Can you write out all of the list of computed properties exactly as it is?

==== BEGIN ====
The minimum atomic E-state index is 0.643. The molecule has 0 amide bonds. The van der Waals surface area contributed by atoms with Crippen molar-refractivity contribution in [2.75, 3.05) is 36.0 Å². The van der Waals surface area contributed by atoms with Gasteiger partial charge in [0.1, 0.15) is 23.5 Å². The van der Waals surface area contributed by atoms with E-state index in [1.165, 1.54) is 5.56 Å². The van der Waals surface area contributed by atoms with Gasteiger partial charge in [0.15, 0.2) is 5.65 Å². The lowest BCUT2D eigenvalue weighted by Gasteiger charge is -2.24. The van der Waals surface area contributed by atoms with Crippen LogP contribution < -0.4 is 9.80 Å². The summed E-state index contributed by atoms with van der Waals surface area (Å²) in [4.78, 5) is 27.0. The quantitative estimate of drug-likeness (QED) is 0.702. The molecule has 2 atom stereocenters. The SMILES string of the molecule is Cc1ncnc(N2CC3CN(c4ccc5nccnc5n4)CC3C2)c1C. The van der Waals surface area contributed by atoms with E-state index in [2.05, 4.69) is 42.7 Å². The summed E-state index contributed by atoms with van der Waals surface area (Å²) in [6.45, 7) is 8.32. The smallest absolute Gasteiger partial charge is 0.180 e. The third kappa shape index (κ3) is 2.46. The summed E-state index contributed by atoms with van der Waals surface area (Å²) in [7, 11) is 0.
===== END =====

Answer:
The minimum atomic E-state index is 0.643. The molecule has 0 amide bonds. The van der Waals surface area contributed by atoms with Crippen molar-refractivity contribution in [2.75, 3.05) is 36.0 Å². The van der Waals surface area contributed by atoms with Gasteiger partial charge in [0.1, 0.15) is 23.5 Å². The van der Waals surface area contributed by atoms with E-state index in [1.165, 1.54) is 5.56 Å². The van der Waals surface area contributed by atoms with Gasteiger partial charge in [0.15, 0.2) is 5.65 Å². The lowest BCUT2D eigenvalue weighted by Gasteiger charge is -2.24. The van der Waals surface area contributed by atoms with Crippen LogP contribution < -0.4 is 9.80 Å². The summed E-state index contributed by atoms with van der Waals surface area (Å²) in [4.78, 5) is 27.0. The quantitative estimate of drug-likeness (QED) is 0.702. The molecule has 2 atom stereocenters. The SMILES string of the molecule is Cc1ncnc(N2CC3CN(c4ccc5nccnc5n4)CC3C2)c1C. The van der Waals surface area contributed by atoms with E-state index in [2.05, 4.69) is 42.7 Å². The summed E-state index contributed by atoms with van der Waals surface area (Å²) in [6.45, 7) is 8.32. The smallest absolute Gasteiger partial charge is 0.180 e. The third kappa shape index (κ3) is 2.46. The summed E-state index contributed by atoms with van der Waals surface area (Å²) in [7, 11) is 0.